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Rutgers Model United Nations - IDIA

Rutgers Model United Nations - IDIA

Rutgers

Rutgers Model United Nations 13 developing states see it as a means to boost foreign investment and their economic wellbeing. Many scholars, as well as international organizations such as the UN, acknowledge that the uncontrolled growth of the industry can create serious social and environmental problems but also believe that negative effects can be controlled and ultimately reduced in order for developing nations to benefit from the industries unprecedented growth potential. 28 Additionally, many developing nations are still feeling the effects of the structural adjustment programmes imposed by the World Bank (WB) and the International Monetary Fund (IMF) in the late 1970s. The IMF-WB program included tourism as part of the multilateral financial package for countries in distress, which gives it even greater importance as a serious development strategy for the third world. The SAPs required financially struggling nations to integrate into the global economy, liberalize their economies and financial sector, and to shift from an agriculture-based economy to a manufacturing and service industry based economy. 29 The preconditions were meant to link lesser developed nations to the world economy by opening up local money markets to foreign investments and multinational corporations, subsequently eliminating subsidies and protection to local industry. The IMF-WB prescriptions to the debt burden in third world states has, however, proven ineffective to integrate and open economies and therefore, the World Trade Organization has taken further methods to fully liberalize the world economy. The travel and tourism industry serves to illustrate the impact of TNCs and their growing global affluence. In recent years this industry has steadily influenced world governments to liberalize trade and investment in services and goods in order to benefit from deregulation. The most important international agreement that is connected to tourism is the General Agreement on Trade in Services (GATS). GATS was signed in 27 Ibid. 28 Paul Gonsalves, “Gloabalisation and Tourism: Deadly mix for Indigenous Peoples” Third World Resurgence No. 103, March 1999 http://www.twnside.org.sg/title/chavez-cn.htm 29 Anup Shah, “Structural Adjustment-A major cause of poverty”, Global Issues, July 2, 2007 http://www.globalissues.org/TradeRelated/SAP.asp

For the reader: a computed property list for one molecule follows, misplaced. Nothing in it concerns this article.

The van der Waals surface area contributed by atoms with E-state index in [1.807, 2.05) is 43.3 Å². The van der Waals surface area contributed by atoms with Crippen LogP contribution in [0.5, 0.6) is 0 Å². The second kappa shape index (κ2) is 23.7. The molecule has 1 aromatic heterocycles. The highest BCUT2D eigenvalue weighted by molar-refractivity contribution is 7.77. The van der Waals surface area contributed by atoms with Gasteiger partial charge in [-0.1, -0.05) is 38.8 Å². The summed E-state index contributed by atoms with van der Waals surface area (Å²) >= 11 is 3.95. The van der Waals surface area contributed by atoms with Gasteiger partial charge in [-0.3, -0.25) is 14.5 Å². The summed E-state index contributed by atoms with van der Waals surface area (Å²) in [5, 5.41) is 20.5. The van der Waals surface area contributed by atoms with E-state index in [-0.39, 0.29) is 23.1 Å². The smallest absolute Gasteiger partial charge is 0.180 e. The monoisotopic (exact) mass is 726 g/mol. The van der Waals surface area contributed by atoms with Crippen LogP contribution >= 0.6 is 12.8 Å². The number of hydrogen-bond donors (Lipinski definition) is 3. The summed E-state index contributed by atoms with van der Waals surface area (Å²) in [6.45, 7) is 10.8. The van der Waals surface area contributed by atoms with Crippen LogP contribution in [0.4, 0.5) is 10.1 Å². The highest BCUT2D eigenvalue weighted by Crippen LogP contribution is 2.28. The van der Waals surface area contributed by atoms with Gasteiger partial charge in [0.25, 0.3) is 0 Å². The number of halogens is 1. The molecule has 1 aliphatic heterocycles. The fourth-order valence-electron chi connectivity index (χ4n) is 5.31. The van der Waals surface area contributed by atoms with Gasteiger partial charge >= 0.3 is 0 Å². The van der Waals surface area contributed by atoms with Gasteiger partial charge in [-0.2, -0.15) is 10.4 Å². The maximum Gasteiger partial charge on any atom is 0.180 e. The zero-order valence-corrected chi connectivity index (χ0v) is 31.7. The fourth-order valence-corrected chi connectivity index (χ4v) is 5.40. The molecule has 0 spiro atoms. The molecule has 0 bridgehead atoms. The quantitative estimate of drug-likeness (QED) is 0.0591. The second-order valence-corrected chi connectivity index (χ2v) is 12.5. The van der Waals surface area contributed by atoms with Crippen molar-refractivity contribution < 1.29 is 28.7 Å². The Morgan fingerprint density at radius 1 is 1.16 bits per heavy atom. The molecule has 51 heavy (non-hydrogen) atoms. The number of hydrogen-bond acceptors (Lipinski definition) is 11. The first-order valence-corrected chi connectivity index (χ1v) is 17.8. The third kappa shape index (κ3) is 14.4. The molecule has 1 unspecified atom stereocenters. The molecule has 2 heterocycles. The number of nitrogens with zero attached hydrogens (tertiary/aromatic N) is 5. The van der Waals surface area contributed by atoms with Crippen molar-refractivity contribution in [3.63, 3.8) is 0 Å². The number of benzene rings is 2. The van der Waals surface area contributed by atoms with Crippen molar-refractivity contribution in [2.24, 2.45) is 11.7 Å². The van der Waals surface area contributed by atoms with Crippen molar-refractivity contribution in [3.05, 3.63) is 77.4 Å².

Rutgers Model United Nations 14 Morocco in April of 1994 and effectively set up legal and operation framework to gradually integrate big tourist and travel TNCs to invest in the local tourism industries of third world nations. GATS helped to abolish restriction on foreign ownership and gave foreign companies the same benefits as local companies with many added bonuses. In conjunction with new free trade and adjustment policies, local economies are suffering because much of the revenue in these nations are going back out to foreign investors and companies. 30 Economic globalization is helping these countries just as much as it harms them. All of the possible causes of tourism reflect the need of the world community to address them completely. In an ever globalizing world, environmental, economic, social, and cultural influences must be respected. As sustainable tourism looks to the future and the impacts that citizens of the globe have on the earth today it is paramount to any discussion of sustaining tourism that acknowledgements are made to address both the root and tangential causes. Projections and Implications Achieving sustainable development is one of the key issues facing our global society, and sustainable tourism is only a small part. It is however a very important part. The need to balance economic, ecological, and social objectives in tourism is critical to the needs of both the industry and the world. Tourism has the ability to support or destroy places, cultures, and communities around the globe. It is a fact that global tourism has already left a trail of environmental and social devastation. If tourism is to continue as an economically viable industry it must seek to become both ecologically and socially responsible. The UNWTO contends that finding solutions to ensure the sustainability of tourism for generations to come depends upon the informed participation of all relevant stakeholders, strong political leadership, and the continuous monitoring of ecological, socio-cultural, and economic impacts. The organization also believes that “sustainable 30 Paul Gonsalves, “Gloabalisation and Tourism: Deadly mix for Indigenous Peoples” Third World Resurgence No. 103, March 1999 http://www.twnside.org.sg/title/chavez-cn.htm

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